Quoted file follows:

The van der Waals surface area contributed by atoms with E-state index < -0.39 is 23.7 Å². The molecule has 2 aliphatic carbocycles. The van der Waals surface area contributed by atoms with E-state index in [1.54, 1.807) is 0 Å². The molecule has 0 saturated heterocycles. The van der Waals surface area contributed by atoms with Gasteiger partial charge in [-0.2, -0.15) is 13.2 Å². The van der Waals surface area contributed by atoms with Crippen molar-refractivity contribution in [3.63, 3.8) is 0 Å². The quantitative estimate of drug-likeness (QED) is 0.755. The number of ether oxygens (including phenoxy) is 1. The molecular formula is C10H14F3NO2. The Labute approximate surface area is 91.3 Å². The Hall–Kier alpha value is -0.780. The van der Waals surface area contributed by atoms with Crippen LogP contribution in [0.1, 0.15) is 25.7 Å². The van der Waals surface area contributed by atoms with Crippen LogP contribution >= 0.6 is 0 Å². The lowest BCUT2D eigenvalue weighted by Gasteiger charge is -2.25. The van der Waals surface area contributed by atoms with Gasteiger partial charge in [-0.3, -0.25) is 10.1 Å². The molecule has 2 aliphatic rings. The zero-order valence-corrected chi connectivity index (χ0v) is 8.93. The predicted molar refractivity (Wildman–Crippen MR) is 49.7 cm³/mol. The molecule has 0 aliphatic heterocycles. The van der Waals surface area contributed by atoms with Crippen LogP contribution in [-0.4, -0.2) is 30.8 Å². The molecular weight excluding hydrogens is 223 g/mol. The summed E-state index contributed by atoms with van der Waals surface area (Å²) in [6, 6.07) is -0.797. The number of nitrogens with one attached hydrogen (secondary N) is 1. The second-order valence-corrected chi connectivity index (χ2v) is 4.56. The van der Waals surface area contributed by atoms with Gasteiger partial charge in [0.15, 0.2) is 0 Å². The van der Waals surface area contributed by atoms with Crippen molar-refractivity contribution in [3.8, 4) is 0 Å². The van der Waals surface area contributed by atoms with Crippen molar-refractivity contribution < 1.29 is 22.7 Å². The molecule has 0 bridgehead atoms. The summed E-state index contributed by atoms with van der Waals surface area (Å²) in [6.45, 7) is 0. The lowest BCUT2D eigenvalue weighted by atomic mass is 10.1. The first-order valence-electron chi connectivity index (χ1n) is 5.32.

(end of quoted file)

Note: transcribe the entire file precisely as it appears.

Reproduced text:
The van der Waals surface area contributed by atoms with E-state index < -0.39 is 23.7 Å². The molecule has 2 aliphatic carbocycles. The van der Waals surface area contributed by atoms with E-state index in [1.54, 1.807) is 0 Å². The molecule has 0 saturated heterocycles. The van der Waals surface area contributed by atoms with Gasteiger partial charge in [-0.2, -0.15) is 13.2 Å². The van der Waals surface area contributed by atoms with Crippen molar-refractivity contribution in [3.63, 3.8) is 0 Å². The quantitative estimate of drug-likeness (QED) is 0.755. The number of ether oxygens (including phenoxy) is 1. The molecular formula is C10H14F3NO2. The Labute approximate surface area is 91.3 Å². The Hall–Kier alpha value is -0.780. The van der Waals surface area contributed by atoms with Crippen LogP contribution in [0.1, 0.15) is 25.7 Å². The van der Waals surface area contributed by atoms with Crippen LogP contribution >= 0.6 is 0 Å². The lowest BCUT2D eigenvalue weighted by Gasteiger charge is -2.25. The van der Waals surface area contributed by atoms with Gasteiger partial charge in [-0.3, -0.25) is 10.1 Å². The molecule has 2 aliphatic rings. The zero-order valence-corrected chi connectivity index (χ0v) is 8.93. The predicted molar refractivity (Wildman–Crippen MR) is 49.7 cm³/mol. The molecule has 0 aliphatic heterocycles. The van der Waals surface area contributed by atoms with Crippen LogP contribution in [-0.4, -0.2) is 30.8 Å². The molecular weight excluding hydrogens is 223 g/mol. The summed E-state index contributed by atoms with van der Waals surface area (Å²) in [6, 6.07) is -0.797. The number of nitrogens with one attached hydrogen (secondary N) is 1. The second-order valence-corrected chi connectivity index (χ2v) is 4.56. The van der Waals surface area contributed by atoms with Gasteiger partial charge in [0.15, 0.2) is 0 Å². The van der Waals surface area contributed by atoms with Crippen molar-refractivity contribution in [3.8, 4) is 0 Å². The van der Waals surface area contributed by atoms with Crippen molar-refractivity contribution < 1.29 is 22.7 Å². The molecule has 0 bridgehead atoms. The summed E-state index contributed by atoms with van der Waals surface area (Å²) in [6.45, 7) is 0. The lowest BCUT2D eigenvalue weighted by atomic mass is 10.1. The first-order valence-electron chi connectivity index (χ1n) is 5.32.